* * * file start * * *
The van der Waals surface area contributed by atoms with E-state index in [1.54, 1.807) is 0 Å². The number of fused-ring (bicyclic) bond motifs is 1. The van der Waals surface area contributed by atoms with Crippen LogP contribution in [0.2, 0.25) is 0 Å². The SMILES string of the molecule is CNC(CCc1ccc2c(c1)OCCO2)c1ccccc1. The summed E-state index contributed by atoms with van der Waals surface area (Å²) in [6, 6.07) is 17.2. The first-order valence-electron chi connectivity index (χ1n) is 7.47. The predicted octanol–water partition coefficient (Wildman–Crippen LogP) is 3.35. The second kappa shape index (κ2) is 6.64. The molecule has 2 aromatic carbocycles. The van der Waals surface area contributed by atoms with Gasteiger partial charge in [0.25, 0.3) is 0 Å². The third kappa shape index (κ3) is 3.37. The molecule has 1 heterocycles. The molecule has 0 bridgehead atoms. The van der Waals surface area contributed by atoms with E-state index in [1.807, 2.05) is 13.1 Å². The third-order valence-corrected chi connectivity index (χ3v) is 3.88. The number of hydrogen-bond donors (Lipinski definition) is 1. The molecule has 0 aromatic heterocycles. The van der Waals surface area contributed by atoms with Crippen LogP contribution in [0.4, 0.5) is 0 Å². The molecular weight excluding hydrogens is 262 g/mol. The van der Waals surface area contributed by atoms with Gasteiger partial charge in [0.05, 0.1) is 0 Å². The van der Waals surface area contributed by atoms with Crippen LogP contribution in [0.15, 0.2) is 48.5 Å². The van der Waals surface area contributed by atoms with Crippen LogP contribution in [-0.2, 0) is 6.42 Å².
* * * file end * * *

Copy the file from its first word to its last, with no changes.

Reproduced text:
The van der Waals surface area contributed by atoms with E-state index in [1.54, 1.807) is 0 Å². The number of fused-ring (bicyclic) bond motifs is 1. The van der Waals surface area contributed by atoms with Crippen LogP contribution in [0.2, 0.25) is 0 Å². The SMILES string of the molecule is CNC(CCc1ccc2c(c1)OCCO2)c1ccccc1. The summed E-state index contributed by atoms with van der Waals surface area (Å²) in [6, 6.07) is 17.2. The first-order valence-electron chi connectivity index (χ1n) is 7.47. The predicted octanol–water partition coefficient (Wildman–Crippen LogP) is 3.35. The second kappa shape index (κ2) is 6.64. The molecule has 2 aromatic carbocycles. The van der Waals surface area contributed by atoms with Gasteiger partial charge in [0.25, 0.3) is 0 Å². The third kappa shape index (κ3) is 3.37. The molecule has 1 heterocycles. The molecule has 0 bridgehead atoms. The van der Waals surface area contributed by atoms with E-state index in [1.807, 2.05) is 13.1 Å². The third-order valence-corrected chi connectivity index (χ3v) is 3.88. The number of hydrogen-bond donors (Lipinski definition) is 1. The molecule has 0 aromatic heterocycles. The van der Waals surface area contributed by atoms with Crippen LogP contribution in [0.4, 0.5) is 0 Å². The molecular weight excluding hydrogens is 262 g/mol. The van der Waals surface area contributed by atoms with Gasteiger partial charge in [0.05, 0.1) is 0 Å². The van der Waals surface area contributed by atoms with Crippen LogP contribution in [0.15, 0.2) is 48.5 Å². The van der Waals surface area contributed by atoms with Crippen LogP contribution in [-0.2, 0) is 6.42 Å².